The blog of The Harvard Crimson

Flyby Laments: Border Cafe

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{shortcode-299358d55501f60e8fd3e948512020bf0a5fedd2}As many of us packed up all of our belongings and left Cambridge last March, there were plenty of things to say goodbye to — the warm spot by Canaday, our favorite House pooch, and literally anyone from the class of 2020 (rip). Yet, little did we know we’d also be saying goodbye to some iconic establishments in the Square: from Café Pamplona to Parsnip to Legal Sea Foods, it seems no restaurant was safe from Covid’s path. But this time, it’s personal. Border Cafe has been the unofficial second home of Flyby Blog for years, hosting many a margarita-filled gathering of bloggers. When the restaurant closed its doors for the first time due to a two-alarm fire, we were heartbroken. As it shutters its doors for the final time due to the long pandemic, we’re damn near inconsolable. Oh Border, you will be missed. This is our final love letter to you, dear. Gone, but never forgotten.

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Felipe’s this, Jefe’s that — Border, you were always in a league of your own. The only way to express the absolute desolation of losing Border is through the classic emoticon of jaded acceptance, :/. I’ll miss getting full on chips and salsa before even ordering, and all the laughter and love that came with Border Blog gatherings. Thanks for the mems, baby.

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—Peyton A. Jones ’22

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How do you write a love letter to a soulmate you never met and will never get to meet? Border, I’ll be honest. I’m hurt. I can’t count the number of times I’ve walked past you and then decided I’m feeling in the mood for something else, only to settle for dhall food. To be fair, I thought we had years left to finally get acquainted. Sigh. Maybe at another location or in another life. I guess I was just waiting for the perfect occasion — the best guacamole in the Square deserves nothing less.

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—Janani Sekar ’23

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Oh Border Cafe…How do I love thee? Let me count the ways. I love thee to the depth of each bowl of queso, to the breadth of each fajita, to the height of each endless chip basket. Your Cajun Favorites made Harvard Square feel a little more like home, and I’ll search high and low for somewhere that can provide me with both crawfish etouffee AND chips and queso without breaking a sweat. Maybe someday I’ll take a drive to Saugus and we can be together again — until then, I’ll get by with a Felipe’s burrito and nostalgic smile in your direction.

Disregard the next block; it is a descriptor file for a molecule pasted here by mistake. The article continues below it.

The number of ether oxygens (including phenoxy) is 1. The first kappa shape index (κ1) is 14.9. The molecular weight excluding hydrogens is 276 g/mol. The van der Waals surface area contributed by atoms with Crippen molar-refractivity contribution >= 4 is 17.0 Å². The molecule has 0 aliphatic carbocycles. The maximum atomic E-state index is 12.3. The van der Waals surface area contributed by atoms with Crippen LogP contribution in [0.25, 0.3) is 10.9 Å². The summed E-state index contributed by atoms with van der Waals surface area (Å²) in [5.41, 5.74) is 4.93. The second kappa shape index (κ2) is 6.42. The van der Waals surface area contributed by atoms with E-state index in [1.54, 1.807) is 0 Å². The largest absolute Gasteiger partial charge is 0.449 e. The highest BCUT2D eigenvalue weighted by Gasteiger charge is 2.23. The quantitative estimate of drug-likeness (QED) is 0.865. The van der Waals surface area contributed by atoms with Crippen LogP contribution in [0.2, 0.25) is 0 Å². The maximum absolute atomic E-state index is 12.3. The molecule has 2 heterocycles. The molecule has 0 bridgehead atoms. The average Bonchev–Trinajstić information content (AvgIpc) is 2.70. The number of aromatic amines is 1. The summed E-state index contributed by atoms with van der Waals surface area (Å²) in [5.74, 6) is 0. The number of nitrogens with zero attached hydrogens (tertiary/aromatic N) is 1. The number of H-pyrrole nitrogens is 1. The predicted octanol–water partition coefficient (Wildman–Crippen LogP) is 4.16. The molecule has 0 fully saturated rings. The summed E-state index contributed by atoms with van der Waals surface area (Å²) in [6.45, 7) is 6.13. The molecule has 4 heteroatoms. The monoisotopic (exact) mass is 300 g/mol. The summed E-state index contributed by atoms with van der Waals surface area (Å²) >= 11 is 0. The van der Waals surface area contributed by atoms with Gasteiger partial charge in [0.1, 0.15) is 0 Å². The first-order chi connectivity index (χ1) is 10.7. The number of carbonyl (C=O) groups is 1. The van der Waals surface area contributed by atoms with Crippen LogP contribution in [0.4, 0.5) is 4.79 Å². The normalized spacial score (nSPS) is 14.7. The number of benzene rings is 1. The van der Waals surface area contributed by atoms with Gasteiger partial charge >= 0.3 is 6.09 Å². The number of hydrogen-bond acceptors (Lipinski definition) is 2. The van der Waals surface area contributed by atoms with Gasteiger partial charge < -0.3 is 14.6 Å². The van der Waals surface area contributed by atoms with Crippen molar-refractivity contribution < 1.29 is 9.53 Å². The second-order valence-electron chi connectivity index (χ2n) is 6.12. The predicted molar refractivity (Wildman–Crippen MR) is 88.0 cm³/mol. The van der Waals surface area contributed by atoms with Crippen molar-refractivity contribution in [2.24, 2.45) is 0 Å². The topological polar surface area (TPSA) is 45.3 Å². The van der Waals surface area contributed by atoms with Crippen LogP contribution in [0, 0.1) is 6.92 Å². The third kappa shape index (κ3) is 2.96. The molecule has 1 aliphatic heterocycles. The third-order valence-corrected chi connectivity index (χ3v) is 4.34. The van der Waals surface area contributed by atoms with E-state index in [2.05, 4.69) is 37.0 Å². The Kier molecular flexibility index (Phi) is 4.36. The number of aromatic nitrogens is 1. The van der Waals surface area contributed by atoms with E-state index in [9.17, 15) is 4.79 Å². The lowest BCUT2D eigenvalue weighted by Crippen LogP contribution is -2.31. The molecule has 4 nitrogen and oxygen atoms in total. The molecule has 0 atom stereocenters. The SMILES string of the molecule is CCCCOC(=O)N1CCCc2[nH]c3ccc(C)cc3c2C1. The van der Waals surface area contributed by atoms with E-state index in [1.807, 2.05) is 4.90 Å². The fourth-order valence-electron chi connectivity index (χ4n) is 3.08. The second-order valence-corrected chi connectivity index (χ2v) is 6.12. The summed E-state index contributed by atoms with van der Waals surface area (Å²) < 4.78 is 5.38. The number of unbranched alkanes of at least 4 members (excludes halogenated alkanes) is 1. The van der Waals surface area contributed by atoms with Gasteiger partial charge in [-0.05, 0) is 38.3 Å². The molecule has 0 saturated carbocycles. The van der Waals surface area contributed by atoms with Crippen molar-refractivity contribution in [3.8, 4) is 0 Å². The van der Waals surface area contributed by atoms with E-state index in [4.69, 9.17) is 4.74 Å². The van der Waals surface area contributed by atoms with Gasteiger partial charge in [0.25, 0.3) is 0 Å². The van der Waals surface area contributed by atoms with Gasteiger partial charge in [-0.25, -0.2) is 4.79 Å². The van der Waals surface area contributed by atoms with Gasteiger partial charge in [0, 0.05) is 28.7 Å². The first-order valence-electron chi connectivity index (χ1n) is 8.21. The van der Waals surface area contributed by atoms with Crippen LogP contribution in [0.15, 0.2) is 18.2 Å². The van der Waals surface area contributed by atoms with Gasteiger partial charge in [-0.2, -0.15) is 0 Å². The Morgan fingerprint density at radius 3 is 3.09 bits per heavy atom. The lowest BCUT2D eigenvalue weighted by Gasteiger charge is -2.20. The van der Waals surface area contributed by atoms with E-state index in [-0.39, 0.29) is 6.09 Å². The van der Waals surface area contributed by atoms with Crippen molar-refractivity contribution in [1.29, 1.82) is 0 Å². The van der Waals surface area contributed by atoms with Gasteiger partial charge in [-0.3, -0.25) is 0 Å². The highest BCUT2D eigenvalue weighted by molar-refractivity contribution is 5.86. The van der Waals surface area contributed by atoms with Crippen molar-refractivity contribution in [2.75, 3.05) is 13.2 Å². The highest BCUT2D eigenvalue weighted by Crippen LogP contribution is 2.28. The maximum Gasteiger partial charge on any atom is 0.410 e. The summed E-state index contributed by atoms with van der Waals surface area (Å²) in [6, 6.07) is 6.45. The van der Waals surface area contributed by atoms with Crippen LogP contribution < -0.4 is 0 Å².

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—Rachel L. Reynolds ’22

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This is not the way it was supposed to happen. Harvard reunions for years were supposed to feature Border frozen margs and loaded-with-goodness quesadillas. The pandemic took senior spring and commencement from me — but this is the last damn straw. All I can do is remember the good times we had, Border, and wish the best for your employees and your Saugus location. We’re always together in my heart.

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—Stuti R. Telidevara ’20

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Dear Border Cafe, I actually didn’t know about you until I heard about the news that you permanently closed down...considering you closed down the first time before I even knew I had been accepted to Harvard. So tbh, I’m not really devastated. But know that you’ll be missed (by the upperclassmen).

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—Alexandria T. Q. Ho ’24

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Devastating is our loss. I had heard legends of the frozen margs, and was so excited to have finally turned 21 and get to experience one for myself. Border, you were the host of many boisterous dinners featuring great food and great company. Thank you for always making vegan adjustments when I asked. May your spirit live on in the hearts and stomachs of Harvard students forever.

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— Rocket Claman ’21

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Ah, Border. Though we only met once in this lifetime, I still dream of you, your ~moist~ beef fajitas, and your warm-but-not-scalding-and-did-we-mention-free tortilla chips. But you know what they say: of fire did these culinary delights start, and unto fire shalt they return. Border dared to soar above every other institution in the Square, but alas, the legendary café flew too close to the sun on wings of guacamole. May your heaven contain frozen margs and all the sides you can possibly imagine.

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— Ellen S. Deng ’23